Wednesday, May 25, 2016

Aussie households go solar

While the government might be dragging it's heels on renewable energy, Australian homeowners are getting right into it.

My home state of Queensland is leading with around 30% of households now with solar. Queensland also has 6 of the top 14 postcodes.

Wednesday, April 27, 2016

How coal gets to you

This advert from an American solar company is also a great little cartoon of the simplicity of solar compared to coal.

The series includes one about gas and one about oil. Great Stuff!

Tuesday, April 26, 2016

Bye George - I've done it!

Today I took the last of my money out of St George Bank. St George is owned by Westpac which lends to fossil fuel companies. Part one was transferring the last of the money out of St George.

Part two was telling the bank to close the accounts. I also printed out a letter (get your template here) to let the bank know why I was taking my money out.

And I couldn't resist a little card cutting photo. Cutting my connection with fossil fuels. Oh and my T-shirt says "My bank chose fossil fuels. So I chose another bank."

See also: Sending my bank a message

Saturday, April 23, 2016

Sending the bank a message

I just sent my bank a message. They have lent billions of dollars to fossil fuel projects over the last few years. Obviously this increases pollution and increases climate change.

Also, with the world switching to clean energy, loans to fossil fuels are also financially risky. So I let the bank know how I felt about this.

It's quite easy to do. Find out where your bank stands in the bank comparison table. If they're investing in fossil fuels there's a "tell them to stop" link. There's a template letter. Edit it if you like (I did) and click 'send'.

PS. I've already moved 99% of my money from this bank to an ethical alternative. But this was a great chance to let them know why I'm about to close the account.

See also Bye George - I've done it!

Friday, April 22, 2016

Planet Stupid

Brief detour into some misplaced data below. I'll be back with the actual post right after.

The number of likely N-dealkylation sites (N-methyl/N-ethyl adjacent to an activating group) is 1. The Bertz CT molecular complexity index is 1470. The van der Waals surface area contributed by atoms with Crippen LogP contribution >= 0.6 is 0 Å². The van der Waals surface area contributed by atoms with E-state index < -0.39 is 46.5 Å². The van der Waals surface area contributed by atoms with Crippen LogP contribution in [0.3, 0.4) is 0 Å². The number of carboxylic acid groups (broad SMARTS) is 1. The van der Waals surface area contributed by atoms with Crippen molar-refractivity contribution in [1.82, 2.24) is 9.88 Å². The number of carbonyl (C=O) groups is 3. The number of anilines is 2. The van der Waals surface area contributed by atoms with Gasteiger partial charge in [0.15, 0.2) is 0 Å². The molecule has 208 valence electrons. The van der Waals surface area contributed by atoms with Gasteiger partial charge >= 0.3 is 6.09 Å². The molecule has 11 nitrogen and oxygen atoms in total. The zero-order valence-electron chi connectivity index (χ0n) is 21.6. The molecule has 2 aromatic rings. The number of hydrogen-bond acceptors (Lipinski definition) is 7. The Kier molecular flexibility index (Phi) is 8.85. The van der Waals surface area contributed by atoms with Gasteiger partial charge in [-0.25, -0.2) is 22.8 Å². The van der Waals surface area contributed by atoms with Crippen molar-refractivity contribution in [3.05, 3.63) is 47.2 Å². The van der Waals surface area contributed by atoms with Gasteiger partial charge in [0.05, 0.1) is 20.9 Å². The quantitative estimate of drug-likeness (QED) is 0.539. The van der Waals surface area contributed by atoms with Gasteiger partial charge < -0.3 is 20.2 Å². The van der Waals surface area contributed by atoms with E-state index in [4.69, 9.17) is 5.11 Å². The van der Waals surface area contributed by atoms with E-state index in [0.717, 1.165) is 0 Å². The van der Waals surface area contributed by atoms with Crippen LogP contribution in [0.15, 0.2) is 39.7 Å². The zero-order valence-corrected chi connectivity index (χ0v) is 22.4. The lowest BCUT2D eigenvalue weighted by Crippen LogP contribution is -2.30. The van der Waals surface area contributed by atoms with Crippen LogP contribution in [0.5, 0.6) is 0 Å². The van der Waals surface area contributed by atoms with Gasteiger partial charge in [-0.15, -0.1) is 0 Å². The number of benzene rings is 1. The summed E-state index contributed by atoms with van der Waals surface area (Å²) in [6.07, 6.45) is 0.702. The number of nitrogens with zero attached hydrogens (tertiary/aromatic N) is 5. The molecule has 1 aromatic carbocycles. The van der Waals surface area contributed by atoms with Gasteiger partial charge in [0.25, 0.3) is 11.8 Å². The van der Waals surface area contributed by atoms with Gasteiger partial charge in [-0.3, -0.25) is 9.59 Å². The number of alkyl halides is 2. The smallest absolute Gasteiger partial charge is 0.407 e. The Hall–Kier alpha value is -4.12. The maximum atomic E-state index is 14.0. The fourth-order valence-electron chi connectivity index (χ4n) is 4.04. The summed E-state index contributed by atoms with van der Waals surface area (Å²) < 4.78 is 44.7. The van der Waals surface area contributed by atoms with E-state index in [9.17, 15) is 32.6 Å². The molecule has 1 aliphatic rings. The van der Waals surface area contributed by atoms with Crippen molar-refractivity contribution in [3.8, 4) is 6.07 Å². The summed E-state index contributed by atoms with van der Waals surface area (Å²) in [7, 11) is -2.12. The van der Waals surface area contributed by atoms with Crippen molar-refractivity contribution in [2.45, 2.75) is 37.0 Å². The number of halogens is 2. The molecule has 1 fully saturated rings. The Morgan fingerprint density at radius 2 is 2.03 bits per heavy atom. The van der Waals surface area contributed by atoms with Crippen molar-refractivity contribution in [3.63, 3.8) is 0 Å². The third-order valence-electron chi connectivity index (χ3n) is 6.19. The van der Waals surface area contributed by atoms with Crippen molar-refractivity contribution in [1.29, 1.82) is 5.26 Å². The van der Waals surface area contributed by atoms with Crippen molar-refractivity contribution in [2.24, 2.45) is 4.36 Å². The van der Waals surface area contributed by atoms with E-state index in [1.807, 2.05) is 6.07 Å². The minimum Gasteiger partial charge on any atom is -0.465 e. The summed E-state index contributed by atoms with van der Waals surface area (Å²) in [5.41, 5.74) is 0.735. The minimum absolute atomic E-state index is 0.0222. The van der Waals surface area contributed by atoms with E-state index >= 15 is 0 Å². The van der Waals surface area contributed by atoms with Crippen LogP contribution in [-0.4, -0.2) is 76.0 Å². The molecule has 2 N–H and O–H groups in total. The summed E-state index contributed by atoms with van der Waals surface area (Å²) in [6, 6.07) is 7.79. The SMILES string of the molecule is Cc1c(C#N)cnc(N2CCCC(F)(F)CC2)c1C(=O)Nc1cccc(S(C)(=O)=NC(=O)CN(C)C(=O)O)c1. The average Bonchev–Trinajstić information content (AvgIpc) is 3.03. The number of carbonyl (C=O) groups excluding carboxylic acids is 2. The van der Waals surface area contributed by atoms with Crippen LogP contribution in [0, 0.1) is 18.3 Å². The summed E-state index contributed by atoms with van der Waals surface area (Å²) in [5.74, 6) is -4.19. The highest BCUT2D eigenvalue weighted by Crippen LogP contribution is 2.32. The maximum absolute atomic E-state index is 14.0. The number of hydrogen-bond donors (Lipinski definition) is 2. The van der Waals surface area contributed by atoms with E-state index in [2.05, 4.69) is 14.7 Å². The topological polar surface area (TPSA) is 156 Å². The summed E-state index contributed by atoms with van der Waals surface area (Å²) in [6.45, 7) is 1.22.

John Clarke and Bryan Dawe take a satirical look at what's on the news while the human race destroys its own planet.

Again, it's one of those things that's quite funny, yet incredibly not funny at the same time.

Monday, April 18, 2016

David Attenborough's Great Barrier Reef

If you haven't seen this series yet, catch episode 3 this Sunday Night at 7.40 on ABC (for Australian readers) and catch the first two episodes on iview.

Alternatively, take an interactive journey through the his Great Barrier Reef website. The graphics and underwater video footage are simply amazing. But it doesn't end there. This is one of the most incredible things I've seen online.

Wednesday, December 16, 2015

A Good Beer gives back

Today I read a news story about a great new social enterprise - the beer that helps save the reef.

The brand will be "Good Beer" and it aims to taste good and do good. Half the profits from this beer will support protecting the reef, through the Australian Marina Conservation Society.

I'm not a big beer drinker, but this is one brand I hope really takes off. Why not support it by helping with the crowdfunding?

Friday, October 30, 2015

Photon finish!

The University of NSW Solar Racing Team Sunswift came fourth in the cruiser class in the World Solar Challenge.

The team is now looking to get the car registered as road-legal. Hear the interview.

Wednesday, October 28, 2015

Our brains are holding us back

One of the things that fascinates me about our reaction to climate change is just how many things outweigh facts and rational decision making. I've recently read a couple of articles about our psychology in this area.

One is about gender socialisation. What that means is from childhood boys are taught that masculinity means "detachment, control and mastery" while girls are taught "attachment, empathy, and care". Researchers think this is partially why more women accept the reality of climate change. Essentially they are trained to care more about the dire consequences.

The other article was about temporal discounting, which means our struggle to give up a small thing now for more later. In experiments people choose $100 now instead of $120 in a month's time. Financially it makes no sense. The extra $20 represents an interest rate of 240% and is definitely worth the wait. But our brains "discount" (or devalue) the future when we make decisions.

In experiments it might cost us 20 bucks, but in climate change it could cost us a whole lot more.

Monday, October 05, 2015

Dodgy facebook news

Have you noticed those little "trending" news stories on the side of your facebook feed? I got this one tonight.